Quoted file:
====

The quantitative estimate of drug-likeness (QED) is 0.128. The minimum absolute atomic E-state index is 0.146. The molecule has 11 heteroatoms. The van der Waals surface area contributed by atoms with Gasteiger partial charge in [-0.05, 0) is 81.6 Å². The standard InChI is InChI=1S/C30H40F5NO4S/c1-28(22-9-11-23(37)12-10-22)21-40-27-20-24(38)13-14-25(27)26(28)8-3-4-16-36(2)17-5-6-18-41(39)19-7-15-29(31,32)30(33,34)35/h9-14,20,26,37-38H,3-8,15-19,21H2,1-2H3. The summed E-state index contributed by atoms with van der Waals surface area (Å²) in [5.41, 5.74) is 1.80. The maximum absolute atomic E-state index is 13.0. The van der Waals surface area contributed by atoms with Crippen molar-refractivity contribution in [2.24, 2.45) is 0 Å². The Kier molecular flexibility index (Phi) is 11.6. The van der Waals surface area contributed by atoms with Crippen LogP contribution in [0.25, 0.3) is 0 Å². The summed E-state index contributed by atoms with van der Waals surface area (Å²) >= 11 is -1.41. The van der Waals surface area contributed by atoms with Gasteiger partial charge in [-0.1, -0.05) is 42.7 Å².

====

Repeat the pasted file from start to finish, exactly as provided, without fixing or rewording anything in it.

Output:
The quantitative estimate of drug-likeness (QED) is 0.128. The minimum absolute atomic E-state index is 0.146. The molecule has 11 heteroatoms. The van der Waals surface area contributed by atoms with Gasteiger partial charge in [-0.05, 0) is 81.6 Å². The standard InChI is InChI=1S/C30H40F5NO4S/c1-28(22-9-11-23(37)12-10-22)21-40-27-20-24(38)13-14-25(27)26(28)8-3-4-16-36(2)17-5-6-18-41(39)19-7-15-29(31,32)30(33,34)35/h9-14,20,26,37-38H,3-8,15-19,21H2,1-2H3. The summed E-state index contributed by atoms with van der Waals surface area (Å²) in [5.41, 5.74) is 1.80. The maximum absolute atomic E-state index is 13.0. The van der Waals surface area contributed by atoms with Crippen molar-refractivity contribution in [2.24, 2.45) is 0 Å². The Kier molecular flexibility index (Phi) is 11.6. The van der Waals surface area contributed by atoms with Crippen LogP contribution in [0.25, 0.3) is 0 Å². The summed E-state index contributed by atoms with van der Waals surface area (Å²) >= 11 is -1.41. The van der Waals surface area contributed by atoms with Gasteiger partial charge in [-0.1, -0.05) is 42.7 Å².